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How to be direct in sales

August 4, 2014 -  By

At the end of a sales presentation the words, “We like your numbers; we’ll get back to you,” are the kiss of death. It’s in this case my third habit of successful salespeople—be direct—would come into play. (See Web Extra for all six habits.)

Selling is a process of successive trial closes designed to manage the prospect’s “objections” and help them arrive at a decision. There’s a classic quote from the movie “Glengarry Glen Ross” that goes, “A-B-C. A-Always, B-Be, C-Closing. Always be closing.”

This is what ABC means: Be prepared to trial close on customer objections. To do this you must be direct, and ask questions.

“We like your numbers; we’ll get back to you,” is an objection in my book. It needs to be followed up with a trial close question like: “It sounds like you have some hesitations about working with us. Off the record, can you tell me what those might be? It would be very helpful to me and my team to know these.” That is directness.

A habit is the product of practice. Directness is a personality predisposition, but it’s also a skill developed through practice. At the end of the day, the job of a salesperson is to help the customer make a decision—not to sell “features and benefits” and sound really smart providing the customer with “an education.” Don’t get me wrong. It’s important to know features and benefits and educate the customer, as I outlined in my February column, “The simple sales pitch.” But it also is essential to identify and explore objections and hesitations. 

Yes, you love your product and the clients may, too, but that doesn’t mean they will buy it. And since most people (prospects and customers) avoid conflict by nature, if they have any hesitations they’ll say things like, “We like your numbers; we’ll get back to you,” instead of saying “no.”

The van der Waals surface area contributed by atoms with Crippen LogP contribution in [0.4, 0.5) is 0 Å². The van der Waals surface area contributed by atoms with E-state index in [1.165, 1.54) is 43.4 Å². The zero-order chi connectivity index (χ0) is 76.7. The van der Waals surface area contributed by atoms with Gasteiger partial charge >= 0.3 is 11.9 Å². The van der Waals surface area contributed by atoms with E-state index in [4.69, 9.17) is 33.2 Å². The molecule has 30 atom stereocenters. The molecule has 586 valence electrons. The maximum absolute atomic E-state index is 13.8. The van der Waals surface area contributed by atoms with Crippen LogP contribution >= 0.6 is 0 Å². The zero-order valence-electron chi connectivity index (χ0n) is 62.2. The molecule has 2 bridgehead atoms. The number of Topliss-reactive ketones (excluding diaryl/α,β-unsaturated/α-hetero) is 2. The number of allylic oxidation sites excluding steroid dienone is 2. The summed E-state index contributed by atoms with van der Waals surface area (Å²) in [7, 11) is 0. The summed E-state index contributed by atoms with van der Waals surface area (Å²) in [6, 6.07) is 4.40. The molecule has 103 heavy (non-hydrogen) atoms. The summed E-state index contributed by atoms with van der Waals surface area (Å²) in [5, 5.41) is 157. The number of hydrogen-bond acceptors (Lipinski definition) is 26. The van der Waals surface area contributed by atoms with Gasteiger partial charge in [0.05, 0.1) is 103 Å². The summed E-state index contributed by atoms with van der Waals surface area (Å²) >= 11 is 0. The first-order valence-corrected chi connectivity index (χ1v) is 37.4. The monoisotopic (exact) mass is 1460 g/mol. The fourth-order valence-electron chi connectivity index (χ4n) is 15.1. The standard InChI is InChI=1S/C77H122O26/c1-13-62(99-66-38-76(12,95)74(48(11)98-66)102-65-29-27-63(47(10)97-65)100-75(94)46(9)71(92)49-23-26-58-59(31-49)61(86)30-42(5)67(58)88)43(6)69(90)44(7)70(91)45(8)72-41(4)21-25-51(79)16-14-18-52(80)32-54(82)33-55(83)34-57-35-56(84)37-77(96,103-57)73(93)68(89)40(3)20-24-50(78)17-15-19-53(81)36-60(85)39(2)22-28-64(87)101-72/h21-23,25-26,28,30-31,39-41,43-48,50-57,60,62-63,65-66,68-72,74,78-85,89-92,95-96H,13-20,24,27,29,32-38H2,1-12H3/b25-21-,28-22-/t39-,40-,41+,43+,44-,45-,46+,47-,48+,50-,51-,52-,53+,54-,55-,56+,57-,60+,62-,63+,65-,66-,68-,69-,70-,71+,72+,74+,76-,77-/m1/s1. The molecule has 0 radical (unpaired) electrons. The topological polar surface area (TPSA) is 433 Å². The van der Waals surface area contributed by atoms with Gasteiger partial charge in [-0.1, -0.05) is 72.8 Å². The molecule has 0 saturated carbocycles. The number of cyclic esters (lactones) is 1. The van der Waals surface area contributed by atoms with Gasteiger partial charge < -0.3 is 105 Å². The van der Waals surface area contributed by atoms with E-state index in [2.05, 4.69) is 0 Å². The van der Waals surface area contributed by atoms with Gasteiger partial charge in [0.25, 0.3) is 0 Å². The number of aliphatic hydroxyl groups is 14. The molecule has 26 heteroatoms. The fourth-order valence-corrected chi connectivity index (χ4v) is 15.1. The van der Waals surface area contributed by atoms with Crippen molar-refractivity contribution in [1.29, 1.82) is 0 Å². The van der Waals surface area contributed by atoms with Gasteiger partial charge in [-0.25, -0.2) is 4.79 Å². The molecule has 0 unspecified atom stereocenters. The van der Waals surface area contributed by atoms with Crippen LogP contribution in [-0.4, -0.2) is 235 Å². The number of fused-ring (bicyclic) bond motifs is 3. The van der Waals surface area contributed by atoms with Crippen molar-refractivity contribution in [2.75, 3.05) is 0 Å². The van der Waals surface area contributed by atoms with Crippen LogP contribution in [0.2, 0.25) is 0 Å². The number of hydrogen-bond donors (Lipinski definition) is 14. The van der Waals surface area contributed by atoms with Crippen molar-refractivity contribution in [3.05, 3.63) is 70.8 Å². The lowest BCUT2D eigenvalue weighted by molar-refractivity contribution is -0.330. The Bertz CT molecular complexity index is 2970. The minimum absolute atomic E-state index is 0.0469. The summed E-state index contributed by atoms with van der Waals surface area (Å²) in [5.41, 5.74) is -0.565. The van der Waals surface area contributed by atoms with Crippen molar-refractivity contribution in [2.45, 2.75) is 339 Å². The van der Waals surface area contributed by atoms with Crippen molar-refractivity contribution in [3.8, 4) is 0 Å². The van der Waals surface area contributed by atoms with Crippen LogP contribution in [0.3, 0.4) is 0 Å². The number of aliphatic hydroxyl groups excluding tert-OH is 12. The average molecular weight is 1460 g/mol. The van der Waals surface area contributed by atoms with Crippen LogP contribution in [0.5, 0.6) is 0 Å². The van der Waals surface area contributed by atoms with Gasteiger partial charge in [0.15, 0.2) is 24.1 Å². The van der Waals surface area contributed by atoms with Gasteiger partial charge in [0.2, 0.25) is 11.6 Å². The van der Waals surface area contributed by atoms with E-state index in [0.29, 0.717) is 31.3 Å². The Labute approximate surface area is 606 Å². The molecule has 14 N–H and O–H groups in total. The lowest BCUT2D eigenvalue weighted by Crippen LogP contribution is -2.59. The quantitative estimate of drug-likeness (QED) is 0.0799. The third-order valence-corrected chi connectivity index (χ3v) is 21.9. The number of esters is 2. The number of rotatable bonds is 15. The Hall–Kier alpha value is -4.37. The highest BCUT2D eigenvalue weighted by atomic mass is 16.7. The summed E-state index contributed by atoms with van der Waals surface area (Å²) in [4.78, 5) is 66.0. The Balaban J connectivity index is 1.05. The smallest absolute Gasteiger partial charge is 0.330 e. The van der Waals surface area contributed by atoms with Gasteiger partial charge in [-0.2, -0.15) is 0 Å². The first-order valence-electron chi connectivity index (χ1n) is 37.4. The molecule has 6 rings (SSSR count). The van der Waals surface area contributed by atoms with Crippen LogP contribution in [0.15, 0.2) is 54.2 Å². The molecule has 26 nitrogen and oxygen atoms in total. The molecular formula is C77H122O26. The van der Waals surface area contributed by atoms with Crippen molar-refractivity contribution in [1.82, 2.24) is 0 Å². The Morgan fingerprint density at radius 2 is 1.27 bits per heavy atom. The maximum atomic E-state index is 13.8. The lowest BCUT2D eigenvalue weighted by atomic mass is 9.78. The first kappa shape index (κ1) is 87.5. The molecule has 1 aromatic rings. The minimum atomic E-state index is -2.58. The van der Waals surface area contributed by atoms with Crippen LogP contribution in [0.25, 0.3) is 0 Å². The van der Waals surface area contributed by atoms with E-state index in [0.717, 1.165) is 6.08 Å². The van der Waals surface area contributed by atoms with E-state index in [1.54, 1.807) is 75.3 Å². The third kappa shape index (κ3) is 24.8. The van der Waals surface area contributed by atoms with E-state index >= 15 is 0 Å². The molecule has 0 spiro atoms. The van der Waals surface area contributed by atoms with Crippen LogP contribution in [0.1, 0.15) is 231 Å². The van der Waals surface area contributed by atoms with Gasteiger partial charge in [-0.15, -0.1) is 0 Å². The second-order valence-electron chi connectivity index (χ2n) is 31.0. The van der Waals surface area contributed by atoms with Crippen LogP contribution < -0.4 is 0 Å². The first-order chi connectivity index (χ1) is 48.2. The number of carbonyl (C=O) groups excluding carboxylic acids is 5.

Put yourself in the prospect’s shoes. Why would he or she hesitate? There are three primary reasons: 1). The prospect doesn’t know you; 2). Change is hard; and 3). Price. The way you sell—less talk and more questions—helps the first. Address the second with honest exploration of their fears about working with a new contractor. And price is always an objection—always. If you can address the first two then you have the ammunition to address this one. 

When they talk price, you talk value. Here’s one way: “Let’s talk about the price because this is always important. Just to help me, if we were priced exactly right for you right now, would we be the company you would want most to work with?” This question/probe must be followed by silence. What you hear next will tell you if they are serious about you and about making a change. Be prepared not to like their answer, which means, “We like your numbers; we’ll get back to you,” really means no.

Asking the hard questions that separate the buyers from the tire-kickers is what it means to be direct. I never said selling was easy. But it’s my favorite job, and it’s far easier when you’re willing to be direct.

Illustration: FreeDigitalPhotos.netjscreationzs

About the Author:

Kevin Kehoe, a longtime landscape industry consultant, is managing partner at Aspire Software.

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